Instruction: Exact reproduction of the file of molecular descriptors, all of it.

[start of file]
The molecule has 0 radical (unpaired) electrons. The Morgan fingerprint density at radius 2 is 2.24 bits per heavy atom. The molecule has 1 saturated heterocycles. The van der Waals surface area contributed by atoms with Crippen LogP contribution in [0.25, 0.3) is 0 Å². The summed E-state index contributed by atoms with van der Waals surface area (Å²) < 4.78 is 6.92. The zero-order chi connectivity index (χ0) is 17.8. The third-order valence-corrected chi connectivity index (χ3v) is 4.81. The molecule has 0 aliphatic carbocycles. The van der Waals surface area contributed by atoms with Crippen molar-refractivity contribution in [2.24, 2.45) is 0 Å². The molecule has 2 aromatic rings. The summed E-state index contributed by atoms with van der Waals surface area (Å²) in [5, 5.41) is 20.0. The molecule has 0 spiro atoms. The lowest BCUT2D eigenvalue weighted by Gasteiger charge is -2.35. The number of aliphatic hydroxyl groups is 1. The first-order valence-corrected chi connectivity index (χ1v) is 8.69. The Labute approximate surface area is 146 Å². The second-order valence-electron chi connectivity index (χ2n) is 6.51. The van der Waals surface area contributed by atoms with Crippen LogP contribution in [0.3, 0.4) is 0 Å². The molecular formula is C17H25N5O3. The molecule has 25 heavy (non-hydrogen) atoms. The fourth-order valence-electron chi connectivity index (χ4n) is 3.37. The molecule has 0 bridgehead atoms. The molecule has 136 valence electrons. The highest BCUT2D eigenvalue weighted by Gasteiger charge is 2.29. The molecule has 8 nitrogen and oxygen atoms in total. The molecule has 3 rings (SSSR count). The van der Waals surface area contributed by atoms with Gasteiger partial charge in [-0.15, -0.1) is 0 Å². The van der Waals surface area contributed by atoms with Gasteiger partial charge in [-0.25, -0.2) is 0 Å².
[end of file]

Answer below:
The molecule has 0 radical (unpaired) electrons. The Morgan fingerprint density at radius 2 is 2.24 bits per heavy atom. The molecule has 1 saturated heterocycles. The van der Waals surface area contributed by atoms with Crippen LogP contribution in [0.25, 0.3) is 0 Å². The summed E-state index contributed by atoms with van der Waals surface area (Å²) < 4.78 is 6.92. The zero-order chi connectivity index (χ0) is 17.8. The third-order valence-corrected chi connectivity index (χ3v) is 4.81. The molecule has 0 aliphatic carbocycles. The van der Waals surface area contributed by atoms with Crippen molar-refractivity contribution in [2.24, 2.45) is 0 Å². The molecule has 2 aromatic rings. The summed E-state index contributed by atoms with van der Waals surface area (Å²) in [5, 5.41) is 20.0. The molecule has 0 spiro atoms. The lowest BCUT2D eigenvalue weighted by Gasteiger charge is -2.35. The number of aliphatic hydroxyl groups is 1. The first-order valence-corrected chi connectivity index (χ1v) is 8.69. The Labute approximate surface area is 146 Å². The second-order valence-electron chi connectivity index (χ2n) is 6.51. The van der Waals surface area contributed by atoms with Crippen LogP contribution in [0.3, 0.4) is 0 Å². The molecular formula is C17H25N5O3. The molecule has 25 heavy (non-hydrogen) atoms. The fourth-order valence-electron chi connectivity index (χ4n) is 3.37. The molecule has 0 bridgehead atoms. The molecule has 136 valence electrons. The highest BCUT2D eigenvalue weighted by Gasteiger charge is 2.29. The molecule has 8 nitrogen and oxygen atoms in total. The molecule has 3 rings (SSSR count). The van der Waals surface area contributed by atoms with Gasteiger partial charge in [-0.15, -0.1) is 0 Å². The van der Waals surface area contributed by atoms with Gasteiger partial charge in [-0.25, -0.2) is 0 Å².